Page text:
I haven’t been reading as many books as I use to but I also spend less time on airplanes too. I did however make time to read several books this year and was fortunate enough to read three really great ones back-to-back-to-back.
The Third Wave by Steve Case
I picked this book up after seeing Steve Case in Boulder, CO. Case, the co-founder of AOL and the VC firm Revolution LLC spends his time now preaching and investing in this ‘Third Wave’. While the book does touch on his time at AOL and the epic failure of the AOL – Time Warner merger, he focuses mainly on this next wave of innovation.
Condensed, the first wave was getting people online (AOL, MSN,Netscape, etc) then the second wave was building on top of that (Amazon, Facebook, YouTube, Google) and now we are entering this third wave. A wave that will require new skills, patience, and experience in public policy. His belief is that the days of the kid in the dorm room inventing an app that ends up being worth a billion dollars is over.
It’s a quick, interesting read that I recommend going in to this uncertain 2017.
Disrupted by Dan Lyons
This book was funny as much as it was troubling. As someone going into his fourth decade on this Earth and someone who switched careers in his mid 30’s, I related to this book waaay too much. I had a near identical experience in the digital marketing industry except mine was at an old media conglomerate trying to find it’s way in the digital world instead of a startup.
Lyons was a magazine writer for years and then was let go. Wife, kids, house payment and a changing media landscape left Lyons searching for answers. Lyons decided to try working for a startup in Boston called HubSpot. It had yet to go public and Lyons figured he could add a wealth of experience and make a good amount of money in the process. What he found and experienced just made you shake your head.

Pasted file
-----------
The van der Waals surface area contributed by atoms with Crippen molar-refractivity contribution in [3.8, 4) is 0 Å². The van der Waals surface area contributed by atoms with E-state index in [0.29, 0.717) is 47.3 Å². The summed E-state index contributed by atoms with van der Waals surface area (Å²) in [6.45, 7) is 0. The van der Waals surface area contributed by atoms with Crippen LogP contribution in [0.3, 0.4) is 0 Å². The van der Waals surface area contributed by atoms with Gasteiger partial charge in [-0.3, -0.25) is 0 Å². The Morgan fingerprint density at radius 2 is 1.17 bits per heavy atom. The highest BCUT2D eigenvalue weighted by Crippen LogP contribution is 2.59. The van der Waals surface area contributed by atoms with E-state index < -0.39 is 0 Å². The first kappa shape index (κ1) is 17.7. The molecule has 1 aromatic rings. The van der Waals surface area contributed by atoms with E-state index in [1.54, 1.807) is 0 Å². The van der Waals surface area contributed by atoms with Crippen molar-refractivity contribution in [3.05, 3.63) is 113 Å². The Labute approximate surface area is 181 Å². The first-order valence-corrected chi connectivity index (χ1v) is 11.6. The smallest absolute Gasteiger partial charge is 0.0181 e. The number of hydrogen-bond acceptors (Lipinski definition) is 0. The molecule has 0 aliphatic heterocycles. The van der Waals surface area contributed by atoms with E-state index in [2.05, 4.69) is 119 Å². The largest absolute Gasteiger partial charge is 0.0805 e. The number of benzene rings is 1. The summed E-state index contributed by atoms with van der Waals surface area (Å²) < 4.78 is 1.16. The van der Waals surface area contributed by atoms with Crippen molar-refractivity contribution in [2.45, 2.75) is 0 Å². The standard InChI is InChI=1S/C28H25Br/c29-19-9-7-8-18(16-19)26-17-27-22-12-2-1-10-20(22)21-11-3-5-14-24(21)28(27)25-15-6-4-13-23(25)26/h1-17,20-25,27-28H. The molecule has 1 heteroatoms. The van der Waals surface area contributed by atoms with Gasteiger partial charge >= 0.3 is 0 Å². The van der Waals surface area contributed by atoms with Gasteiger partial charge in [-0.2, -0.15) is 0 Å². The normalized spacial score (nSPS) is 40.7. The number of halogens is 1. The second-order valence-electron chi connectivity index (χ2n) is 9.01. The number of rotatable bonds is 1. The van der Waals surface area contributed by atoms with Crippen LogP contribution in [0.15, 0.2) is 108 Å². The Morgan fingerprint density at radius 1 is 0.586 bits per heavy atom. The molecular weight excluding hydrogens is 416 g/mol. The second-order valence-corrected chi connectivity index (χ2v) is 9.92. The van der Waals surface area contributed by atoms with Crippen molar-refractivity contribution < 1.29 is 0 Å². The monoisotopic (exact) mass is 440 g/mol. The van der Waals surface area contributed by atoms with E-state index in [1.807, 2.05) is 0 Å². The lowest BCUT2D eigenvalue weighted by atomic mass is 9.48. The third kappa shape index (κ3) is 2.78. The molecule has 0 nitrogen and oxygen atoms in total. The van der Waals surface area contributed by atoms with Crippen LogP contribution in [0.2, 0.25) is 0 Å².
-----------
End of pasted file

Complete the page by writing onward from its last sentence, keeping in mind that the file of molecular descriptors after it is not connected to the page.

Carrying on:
The book should give you pause before jumping into a startup because it lifted the veil on the culture and people and how some of this is complete and total bullshit.
Tribe by Sebastian Junger
I couldn’t put this book down. It’s not a long read by any means but if you are upset at what you see in the world and in particularly with the fractures that have occurred in American than you should read this book. Junger doesn’t provide a great deal of solutions but he does get to the root causes which in turn in turn help explain post traumatic stress.
Junger was on NPR’s ‘On Point with Tom Ashbrook’ this past summer during the height of the Presidential Campaign. He points out that the divisive rhetoric of the campaign was hurting veterans more than people thought. It’s a fascinating read.
The Everything Store by Brad Stone
This book came out a few years ago and was the Financial Times and Goldman Sachs book of the year. Stone tells a blow-by-blow of how Jeff Bezos built one of the most powerful and influential companies on the internet.
Stone is eloquent in his portrayal of the company and Bezos but is in no way flattering. Bezos is shown to be as ruthless, brilliant, driven and as confrontational as Steve Jobs or Bill Gates. Which makes sense when you see Amazon’s share price and Bezos net worth.